Talk us through it
A couple, Jack and Jill, are driving toward their respective fates while arguing over Jack's latest practical joke. Well Jack is trying to get on the good side of Jill really, after she was less than impressed with his latest effort. They pull into a gas station and while Jill fills the tank, real women pump gas folks, Jack decides to get her some chocolates and flowers in an attempt to win her over.
Naturally Jack can't resist another practical joke, that is going to back fire with some pretty radical consequences. Blokes like this never learn really.
Keep your arachnophobia in check we're riding shotgun!
Reviewbr> "It's all fun and games - until someone loses an eye." (Mum)
A couple of things up front before we set the scrum and put the ball in. If the name Nash Edgerton sounds familiar it's because he's the dude behind the excellent feature The Square that recently knocked both critics and audiences dead Down Under. Still don't get what the dog being eaten by the shark was meant to mean, write on in if you have a theory or can spread some light there. Unfort we can't spin it to review The Square here at ScaryMinds, lack of horror elements friends and neighbours, but I might pencil a review up for MovieHeretic and see how we go. The second thing I wanted to touch base with was the fact that this review might of necessity be vague and uninformative. You really can't mention too much about Spider without disappearing under an avalanche of spoilers, it's one tight effective flick. Lets go see what Edgerton has spun for us.
At it's heart Spider is a simple morality play, nothing more, nothing less, that's all she wrote. Edgerton is delivering a message, in simple terms practical jokes can have consequences, and spends no extra time in going from his setup, through his conflict, to his final statement. We are introduced to our lead characters, neither of which is dislikeable or for that matter likable, and enough time is spent with our leads in order to set the audience up for one hell of a final scene. We are lulled into a false sense of security, but when Edgerton decides to come after us he hits the afterburners and things descend into chaos very rapidly. There's a punch line coming at you, but the chuckles are probably going to be reserved for those with a sick and disturbed sense of humour. That would be anyone reading this far into the review by the way, so don't even think about taking the moral high ground here.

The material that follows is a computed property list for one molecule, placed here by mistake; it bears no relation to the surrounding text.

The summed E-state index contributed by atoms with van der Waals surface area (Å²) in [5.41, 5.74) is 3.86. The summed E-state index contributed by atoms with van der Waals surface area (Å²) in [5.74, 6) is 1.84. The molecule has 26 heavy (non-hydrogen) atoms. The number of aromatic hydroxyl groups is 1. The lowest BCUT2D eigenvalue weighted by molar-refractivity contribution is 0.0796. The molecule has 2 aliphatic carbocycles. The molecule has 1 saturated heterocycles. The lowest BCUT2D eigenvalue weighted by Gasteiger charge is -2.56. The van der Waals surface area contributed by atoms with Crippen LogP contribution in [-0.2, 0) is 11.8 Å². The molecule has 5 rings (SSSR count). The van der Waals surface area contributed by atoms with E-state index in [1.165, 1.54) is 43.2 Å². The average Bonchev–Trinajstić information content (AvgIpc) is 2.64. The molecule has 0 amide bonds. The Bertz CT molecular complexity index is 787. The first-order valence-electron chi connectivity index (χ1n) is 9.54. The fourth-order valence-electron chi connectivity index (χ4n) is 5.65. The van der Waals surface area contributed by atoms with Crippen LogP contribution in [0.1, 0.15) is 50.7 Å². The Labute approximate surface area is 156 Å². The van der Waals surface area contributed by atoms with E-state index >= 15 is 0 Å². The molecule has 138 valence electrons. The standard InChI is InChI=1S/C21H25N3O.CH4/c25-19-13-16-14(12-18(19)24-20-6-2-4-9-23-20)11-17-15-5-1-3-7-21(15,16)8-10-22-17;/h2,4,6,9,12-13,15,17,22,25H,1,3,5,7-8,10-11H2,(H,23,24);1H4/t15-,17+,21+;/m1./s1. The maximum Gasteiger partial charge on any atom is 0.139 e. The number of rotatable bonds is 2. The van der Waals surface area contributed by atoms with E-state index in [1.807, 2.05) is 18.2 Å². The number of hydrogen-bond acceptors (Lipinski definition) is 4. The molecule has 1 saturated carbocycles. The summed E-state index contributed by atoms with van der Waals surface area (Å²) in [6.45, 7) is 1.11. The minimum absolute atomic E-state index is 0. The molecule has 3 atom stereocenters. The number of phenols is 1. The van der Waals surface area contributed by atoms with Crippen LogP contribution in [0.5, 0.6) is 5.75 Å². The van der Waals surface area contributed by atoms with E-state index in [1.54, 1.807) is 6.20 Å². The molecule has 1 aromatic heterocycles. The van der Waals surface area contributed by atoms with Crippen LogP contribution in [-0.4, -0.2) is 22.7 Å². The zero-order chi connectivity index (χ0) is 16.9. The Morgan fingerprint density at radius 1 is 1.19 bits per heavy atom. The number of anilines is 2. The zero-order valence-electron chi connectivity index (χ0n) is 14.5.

For the first half of the movie Edgerton films with a static camera, providing a point of view from the backseat of the car. The audience are invited in as voyeurs as Jack and Jill continue to bicker about Jack's most recent attempt to get on Australia's Funniest Home Videos. People may not have appreciated what ever practical joke Jack pulled, but we can be certain that it didn't involve kids hurting themselves. Apparently this constitutes humour in some sectors of Australian society, that would be the sectors who are brain dead enough to watch the show mentioned. Anywise, this is the point of conflict and serves as an indication of Jack's personality rather than providing the focus of resolution. Just goes to show you can't trust your average morality tale, they don't play by the cinema rule book.